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Help Your Teenager Beat an Eating Disorder
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Table of Contents

Introduction. Part I: Getting Started: First Steps Toward Helping Your Child with an Eating Disorder. Act Now. Get Together. Don't Waste Time on 'Why?' Part II: Understanding Eating Disorders. Know What You're Dealing With: The Complexity of Eating Disorders. Get into Your Child's Head: The Distorted Thinking Behind Your Teenager's Behavior. Understand Your Options: What the Research Says about the Best Ways to Treat Anorexia and Bulimia. Part III: Making Treatment Work: How to Solve Everyday Problems to Help Your Child Recover. Taking Charge of Change: How to Apply the Family Approach to Treating Eating Disorders. Playing a Supporting Role: How You Can be a Part of Your Child's Recovery Even When You're Not in Charge. Harnessing the Power of Unity: How to Stay on the Same Page in Your Fight Against Eating Disorders. Staying Empowered and Informed: How to Work with Professionals Who are Trying to Help Your Child. Resources. Further Reading. Index.

About the Author

James Lock, MD, PhD, is a board certified child and adolescent psychiatrist. He is Associate Professor of Child Psychiatry and Pediatrics and Director of the Eating Disorders Program for Children and Adolescents at Stanford University. He lives in Palo Alto, California. Daniel le Grange, PhD, is Assistant Professor of Psychiatry at the University of Chicago and Director of the Eating Disorders Program at the University of Chicago Hospitals. Together, they have been awarded a 5-year grant from the National Institute of Mental Health to conduct a treatment study on anorexia nervosa. Dr. Lock is also the past recipient and Dr. le Grange a present recipient of NIMH Career Development Awards.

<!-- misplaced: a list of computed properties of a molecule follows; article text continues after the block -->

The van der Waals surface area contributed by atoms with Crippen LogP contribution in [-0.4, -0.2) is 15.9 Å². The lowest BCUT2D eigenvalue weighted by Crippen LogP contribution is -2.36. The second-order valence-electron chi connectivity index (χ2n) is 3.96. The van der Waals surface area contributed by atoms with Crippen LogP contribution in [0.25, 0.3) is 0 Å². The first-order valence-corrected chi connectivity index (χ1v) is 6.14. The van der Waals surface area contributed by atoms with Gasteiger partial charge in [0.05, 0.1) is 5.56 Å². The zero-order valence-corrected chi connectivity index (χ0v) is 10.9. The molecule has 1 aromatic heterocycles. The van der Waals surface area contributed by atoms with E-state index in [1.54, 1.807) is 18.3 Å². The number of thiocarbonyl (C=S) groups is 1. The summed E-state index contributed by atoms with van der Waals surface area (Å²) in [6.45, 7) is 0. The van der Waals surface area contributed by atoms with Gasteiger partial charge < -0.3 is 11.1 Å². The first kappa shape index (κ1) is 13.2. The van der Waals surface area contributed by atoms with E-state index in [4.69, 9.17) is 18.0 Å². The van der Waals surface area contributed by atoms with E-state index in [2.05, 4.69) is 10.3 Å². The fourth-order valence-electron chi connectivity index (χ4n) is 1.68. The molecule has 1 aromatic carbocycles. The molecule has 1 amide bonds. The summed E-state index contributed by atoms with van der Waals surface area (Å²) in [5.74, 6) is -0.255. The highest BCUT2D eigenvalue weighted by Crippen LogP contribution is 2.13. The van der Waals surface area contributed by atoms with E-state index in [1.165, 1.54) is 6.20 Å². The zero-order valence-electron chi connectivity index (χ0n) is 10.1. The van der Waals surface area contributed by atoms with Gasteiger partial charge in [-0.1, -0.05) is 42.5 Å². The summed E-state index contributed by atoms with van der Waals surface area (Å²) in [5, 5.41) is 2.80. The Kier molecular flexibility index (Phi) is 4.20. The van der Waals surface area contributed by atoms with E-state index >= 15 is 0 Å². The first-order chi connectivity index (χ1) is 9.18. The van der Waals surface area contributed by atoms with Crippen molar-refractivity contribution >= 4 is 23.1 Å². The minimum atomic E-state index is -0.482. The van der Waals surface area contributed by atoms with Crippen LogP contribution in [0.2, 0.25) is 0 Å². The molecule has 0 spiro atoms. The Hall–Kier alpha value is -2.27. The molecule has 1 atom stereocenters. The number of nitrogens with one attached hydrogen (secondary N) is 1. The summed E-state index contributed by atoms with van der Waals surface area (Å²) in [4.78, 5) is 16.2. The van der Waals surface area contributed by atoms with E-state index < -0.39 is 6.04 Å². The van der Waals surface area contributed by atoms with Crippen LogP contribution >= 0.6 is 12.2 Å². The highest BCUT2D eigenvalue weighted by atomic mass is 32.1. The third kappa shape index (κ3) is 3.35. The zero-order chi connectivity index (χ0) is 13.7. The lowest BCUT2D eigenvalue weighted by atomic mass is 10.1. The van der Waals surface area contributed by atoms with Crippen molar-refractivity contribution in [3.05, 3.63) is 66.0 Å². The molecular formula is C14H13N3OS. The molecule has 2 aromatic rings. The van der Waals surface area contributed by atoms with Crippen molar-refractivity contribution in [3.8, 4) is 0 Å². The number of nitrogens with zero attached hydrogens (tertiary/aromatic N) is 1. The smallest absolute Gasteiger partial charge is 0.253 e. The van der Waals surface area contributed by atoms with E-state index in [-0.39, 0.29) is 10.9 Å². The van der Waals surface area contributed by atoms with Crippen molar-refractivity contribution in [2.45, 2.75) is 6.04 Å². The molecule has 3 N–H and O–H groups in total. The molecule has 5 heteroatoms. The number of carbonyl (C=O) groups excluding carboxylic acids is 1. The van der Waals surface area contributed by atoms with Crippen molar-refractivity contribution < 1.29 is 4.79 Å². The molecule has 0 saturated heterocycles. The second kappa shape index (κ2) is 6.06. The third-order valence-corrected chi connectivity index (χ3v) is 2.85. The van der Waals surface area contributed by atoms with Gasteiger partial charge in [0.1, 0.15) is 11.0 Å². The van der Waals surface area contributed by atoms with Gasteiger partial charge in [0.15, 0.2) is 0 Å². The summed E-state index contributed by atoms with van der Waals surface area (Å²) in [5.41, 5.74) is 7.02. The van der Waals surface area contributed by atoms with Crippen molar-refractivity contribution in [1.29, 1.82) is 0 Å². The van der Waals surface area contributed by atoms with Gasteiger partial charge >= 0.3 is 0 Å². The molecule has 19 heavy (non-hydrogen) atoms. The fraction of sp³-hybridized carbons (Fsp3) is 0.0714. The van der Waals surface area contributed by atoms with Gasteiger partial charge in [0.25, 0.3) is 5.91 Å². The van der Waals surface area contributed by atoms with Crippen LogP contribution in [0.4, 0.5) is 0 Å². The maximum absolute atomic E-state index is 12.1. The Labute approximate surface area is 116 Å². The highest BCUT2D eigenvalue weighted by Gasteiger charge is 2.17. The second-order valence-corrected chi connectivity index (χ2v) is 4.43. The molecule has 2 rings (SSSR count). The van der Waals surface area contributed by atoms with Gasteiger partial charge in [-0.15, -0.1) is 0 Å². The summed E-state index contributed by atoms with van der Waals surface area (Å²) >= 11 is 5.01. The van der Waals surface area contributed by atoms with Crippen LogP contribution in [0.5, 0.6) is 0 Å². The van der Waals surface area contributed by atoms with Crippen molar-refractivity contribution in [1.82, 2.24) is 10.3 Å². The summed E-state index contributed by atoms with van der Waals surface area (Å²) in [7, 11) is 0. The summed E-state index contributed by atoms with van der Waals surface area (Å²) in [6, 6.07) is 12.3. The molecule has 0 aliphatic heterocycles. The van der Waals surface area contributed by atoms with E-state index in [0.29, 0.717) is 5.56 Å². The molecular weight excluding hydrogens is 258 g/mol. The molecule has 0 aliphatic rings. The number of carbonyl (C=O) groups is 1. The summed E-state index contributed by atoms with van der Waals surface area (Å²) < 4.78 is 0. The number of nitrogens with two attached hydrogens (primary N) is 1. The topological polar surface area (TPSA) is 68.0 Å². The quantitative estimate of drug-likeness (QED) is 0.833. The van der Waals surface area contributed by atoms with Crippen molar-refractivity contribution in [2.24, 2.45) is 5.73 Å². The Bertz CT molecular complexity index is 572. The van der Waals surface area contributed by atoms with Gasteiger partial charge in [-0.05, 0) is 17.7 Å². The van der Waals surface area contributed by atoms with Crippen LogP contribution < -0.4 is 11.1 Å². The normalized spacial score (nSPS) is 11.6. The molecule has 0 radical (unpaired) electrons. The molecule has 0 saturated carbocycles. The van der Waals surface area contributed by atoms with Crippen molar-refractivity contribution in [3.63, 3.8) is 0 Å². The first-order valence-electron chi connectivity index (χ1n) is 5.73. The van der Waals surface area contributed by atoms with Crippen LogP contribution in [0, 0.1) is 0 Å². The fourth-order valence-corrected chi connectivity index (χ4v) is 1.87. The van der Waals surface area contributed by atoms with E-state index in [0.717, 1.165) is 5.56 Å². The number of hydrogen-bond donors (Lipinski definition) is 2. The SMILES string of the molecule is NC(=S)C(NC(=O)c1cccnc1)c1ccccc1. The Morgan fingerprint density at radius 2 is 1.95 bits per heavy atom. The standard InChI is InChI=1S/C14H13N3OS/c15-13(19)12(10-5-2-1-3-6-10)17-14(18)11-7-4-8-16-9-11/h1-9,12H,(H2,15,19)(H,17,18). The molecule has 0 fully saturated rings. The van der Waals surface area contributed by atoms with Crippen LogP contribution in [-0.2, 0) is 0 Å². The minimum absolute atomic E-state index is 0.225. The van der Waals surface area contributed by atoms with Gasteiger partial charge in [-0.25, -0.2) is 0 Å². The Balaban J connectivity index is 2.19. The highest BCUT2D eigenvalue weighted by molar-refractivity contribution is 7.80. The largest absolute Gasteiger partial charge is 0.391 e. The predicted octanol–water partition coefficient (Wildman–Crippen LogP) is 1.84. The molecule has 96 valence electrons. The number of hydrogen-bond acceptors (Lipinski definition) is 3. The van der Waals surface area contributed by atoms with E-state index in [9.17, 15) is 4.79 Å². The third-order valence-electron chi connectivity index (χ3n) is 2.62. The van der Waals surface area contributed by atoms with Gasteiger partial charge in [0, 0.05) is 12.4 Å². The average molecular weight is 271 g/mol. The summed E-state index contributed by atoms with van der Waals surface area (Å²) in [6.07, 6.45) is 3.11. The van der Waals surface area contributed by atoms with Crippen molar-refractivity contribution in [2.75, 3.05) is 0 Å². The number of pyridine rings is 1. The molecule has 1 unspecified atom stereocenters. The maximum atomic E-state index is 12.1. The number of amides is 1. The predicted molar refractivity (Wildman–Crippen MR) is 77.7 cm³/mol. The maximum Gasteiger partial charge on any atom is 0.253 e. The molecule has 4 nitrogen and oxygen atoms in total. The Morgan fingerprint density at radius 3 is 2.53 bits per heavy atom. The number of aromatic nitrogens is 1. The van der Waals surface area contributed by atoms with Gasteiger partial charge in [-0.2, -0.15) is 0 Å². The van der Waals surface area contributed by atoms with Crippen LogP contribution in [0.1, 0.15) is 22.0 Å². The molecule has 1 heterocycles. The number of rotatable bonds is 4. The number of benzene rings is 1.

Reviews

'I thoroughly enjoyed reading this book. I think it would be a useful resource for any parent who is caring for a teenager with an eating disorder, as it is filled with loads of useful information... the book is very good at vividly illustrating how families can band together to help fight eating disorders, in a safe and supportive way so that they do not feel completely powerless. All round I feel that this book is a very useful resource for parents, and I highly recommend it.' - Jade McEwen, Signpost, March 2005

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